Originally Posted by j234k
Yeah, in addition to the Adobe/Apple spat, there are more similarities as well. Like the fact that a lot of the technologies in iPhone and iPad didn't come originally from Apple, but from Xerox, Palm, and others. And like Jobs taking technologies developed elsewhere and claiming that it is Apple innovation. And the fact that Apple is trying to use lawsuits to prevent other companies from using touch interfaces through lawsuits, just like they tried to keep other companies from using GUIs through lawsuits in the 1980's. And let's not forget what happened with Apple's own font technologies: they were just as bad and threatening towards others as Adobe was towards them.
It is an old canard that Apple "stole" technology from Xerox PARC. Steve Jobs visited PARC and immediately realized the commercial potential of the technology, which Xerox did not. Xerox and Apple came to licensing terms for the technology, which if memory serves was $ 1 million, which was a lot of money at the time considering the size of the market. Even if it was underpriced, that was Xerox's fault, not Apple's. Xerox saw a windfall for technology that they never planned to commercialize.
So while it's accurate that Apple did not invent the GUI, they recognized its importance, refined the concept and licensed it ethically.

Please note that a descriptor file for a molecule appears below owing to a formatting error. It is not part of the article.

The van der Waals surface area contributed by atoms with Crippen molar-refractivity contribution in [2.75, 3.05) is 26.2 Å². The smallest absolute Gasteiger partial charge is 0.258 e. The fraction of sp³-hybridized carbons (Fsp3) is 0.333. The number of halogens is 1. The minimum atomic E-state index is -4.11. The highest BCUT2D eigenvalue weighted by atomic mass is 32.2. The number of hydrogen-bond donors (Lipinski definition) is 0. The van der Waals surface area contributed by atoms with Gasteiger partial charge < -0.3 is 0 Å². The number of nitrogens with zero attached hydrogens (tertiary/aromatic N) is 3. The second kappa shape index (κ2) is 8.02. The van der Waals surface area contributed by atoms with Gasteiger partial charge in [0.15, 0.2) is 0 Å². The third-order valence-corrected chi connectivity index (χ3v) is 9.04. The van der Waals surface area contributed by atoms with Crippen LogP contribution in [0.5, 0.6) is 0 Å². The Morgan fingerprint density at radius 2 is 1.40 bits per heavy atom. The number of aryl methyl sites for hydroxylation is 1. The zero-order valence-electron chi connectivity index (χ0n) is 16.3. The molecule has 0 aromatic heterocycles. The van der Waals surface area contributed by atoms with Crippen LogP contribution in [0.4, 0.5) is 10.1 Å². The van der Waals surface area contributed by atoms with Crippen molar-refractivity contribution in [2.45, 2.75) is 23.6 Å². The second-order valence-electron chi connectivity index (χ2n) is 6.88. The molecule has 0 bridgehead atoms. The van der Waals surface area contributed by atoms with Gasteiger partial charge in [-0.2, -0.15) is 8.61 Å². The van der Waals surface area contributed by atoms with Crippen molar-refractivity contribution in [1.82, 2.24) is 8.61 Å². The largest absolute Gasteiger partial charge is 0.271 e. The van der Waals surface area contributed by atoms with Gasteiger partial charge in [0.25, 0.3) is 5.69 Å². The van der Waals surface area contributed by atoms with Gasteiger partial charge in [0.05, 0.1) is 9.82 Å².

And in 1984, when the Mac premiered with that GUI, it was laughed at by most of the industry. The attitude of programmers and developers was that "real men use command line interfaces" and Apple's competitors said it was a "toy". Almost no one recognized how important GUI interfaces would be. And when Microsoft finally recognized that they were important, their Windows 3.1 was a joke as compared to the Mac.
The reason why the font business was a disaster was because users, in essence, stole fonts. (A precursor to the stealing of MP3 music files.) Everything else, including different font formats, TrueType, PostScript, etc., was just a side show. That's why today, you have to dig pretty deep into Adobe's website to find anything about fonts. And in the case of fonts, since Apple doesn't sell them, but simply includes them with the OS, Apple was simply serving its users. Adobe didn't want to kill the "golden goose", but one of the reasons a LaserPrinter was $3000 was because of the licensing of Postscript. Would you be willing to pay $3K for a printer today? And that doesn't even include inflation.